It’s the first day of public school for seven-year-old Nora (Vanderbeque), and predictably she’s nervous. At least she has older brother Abel (Doret) beside her. We soon learn Nora’s anxiety is justified, as her school seems more like an impersonal, overcrowded institution than a warm, welcoming place to learn. Her only source of comfort is one kind but distracted teacher, Madame Agnes (Verlinden), who senses Nora’s pain but can do little to help. Nora notices Abel being constantly bullied by a group of his classmates. Humiliated, Abel swears her to secrecy. When she finally tells their father (Leklou), things only seem to get worse.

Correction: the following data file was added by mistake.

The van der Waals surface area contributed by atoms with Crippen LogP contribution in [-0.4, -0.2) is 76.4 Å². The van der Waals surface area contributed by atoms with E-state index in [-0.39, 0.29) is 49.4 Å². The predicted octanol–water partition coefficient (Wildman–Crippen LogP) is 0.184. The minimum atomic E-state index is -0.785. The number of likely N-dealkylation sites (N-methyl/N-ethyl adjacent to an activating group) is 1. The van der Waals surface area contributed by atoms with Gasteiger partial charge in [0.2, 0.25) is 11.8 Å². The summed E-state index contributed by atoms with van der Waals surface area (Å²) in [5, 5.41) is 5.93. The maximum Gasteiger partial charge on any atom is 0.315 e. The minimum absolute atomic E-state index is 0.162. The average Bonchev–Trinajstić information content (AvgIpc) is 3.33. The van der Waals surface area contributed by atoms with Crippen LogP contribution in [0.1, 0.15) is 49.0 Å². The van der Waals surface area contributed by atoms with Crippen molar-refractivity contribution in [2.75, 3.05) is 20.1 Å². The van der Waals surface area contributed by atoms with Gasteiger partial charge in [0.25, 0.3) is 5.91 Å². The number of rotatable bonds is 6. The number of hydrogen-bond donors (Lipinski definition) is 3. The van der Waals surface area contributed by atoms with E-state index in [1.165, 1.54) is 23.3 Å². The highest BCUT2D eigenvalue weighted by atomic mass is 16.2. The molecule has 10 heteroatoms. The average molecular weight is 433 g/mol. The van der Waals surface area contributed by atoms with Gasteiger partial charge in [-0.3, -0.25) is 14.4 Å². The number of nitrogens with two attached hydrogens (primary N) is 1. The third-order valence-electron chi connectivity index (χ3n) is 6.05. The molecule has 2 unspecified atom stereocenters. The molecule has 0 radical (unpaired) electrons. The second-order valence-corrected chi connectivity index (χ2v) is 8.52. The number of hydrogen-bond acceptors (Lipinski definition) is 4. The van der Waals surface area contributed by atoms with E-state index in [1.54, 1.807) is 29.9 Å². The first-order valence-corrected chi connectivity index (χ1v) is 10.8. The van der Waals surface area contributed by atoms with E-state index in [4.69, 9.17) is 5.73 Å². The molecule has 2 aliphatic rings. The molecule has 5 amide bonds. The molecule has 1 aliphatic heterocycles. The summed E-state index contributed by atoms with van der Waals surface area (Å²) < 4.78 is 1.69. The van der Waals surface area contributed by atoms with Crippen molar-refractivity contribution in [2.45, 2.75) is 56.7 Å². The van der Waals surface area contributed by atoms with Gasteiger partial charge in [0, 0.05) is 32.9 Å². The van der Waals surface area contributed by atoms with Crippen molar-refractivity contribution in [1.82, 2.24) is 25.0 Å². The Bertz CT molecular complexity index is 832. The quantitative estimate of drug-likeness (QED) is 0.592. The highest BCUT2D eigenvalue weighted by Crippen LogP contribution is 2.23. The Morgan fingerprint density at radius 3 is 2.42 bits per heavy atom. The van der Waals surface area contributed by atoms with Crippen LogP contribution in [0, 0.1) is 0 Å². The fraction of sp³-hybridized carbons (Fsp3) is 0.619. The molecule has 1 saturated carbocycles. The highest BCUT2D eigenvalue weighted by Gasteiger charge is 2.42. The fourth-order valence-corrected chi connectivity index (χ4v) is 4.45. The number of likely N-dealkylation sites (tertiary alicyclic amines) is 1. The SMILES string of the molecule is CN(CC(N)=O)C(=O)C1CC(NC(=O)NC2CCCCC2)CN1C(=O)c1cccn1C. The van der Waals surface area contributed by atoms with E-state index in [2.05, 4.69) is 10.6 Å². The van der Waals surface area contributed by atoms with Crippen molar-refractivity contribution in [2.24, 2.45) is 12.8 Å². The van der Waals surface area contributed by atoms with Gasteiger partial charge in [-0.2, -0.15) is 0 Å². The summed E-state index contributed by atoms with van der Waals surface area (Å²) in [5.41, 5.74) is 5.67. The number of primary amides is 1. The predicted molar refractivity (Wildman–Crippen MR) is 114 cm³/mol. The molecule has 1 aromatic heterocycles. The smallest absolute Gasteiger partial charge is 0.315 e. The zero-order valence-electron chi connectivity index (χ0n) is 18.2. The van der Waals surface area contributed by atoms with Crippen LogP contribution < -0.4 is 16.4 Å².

Wandel’s tight, powerful film is so effectively realized that many viewers will be shocked to discover they’re not watching a documentary. Such is the observational realism she achieves, not to mention the astonishingly natural, heartrending performances she coaxes from her cast, particularly juvenile players Vanderbeque and Doret. One ingenious touch is to keep the camera at the children’s height, which reminds us all just how scary being a little kid at the start of school could be. Winner of “Un Certain Regard” at Cannes, this memorable, affecting film is a must-see for any parent- past, present, or future.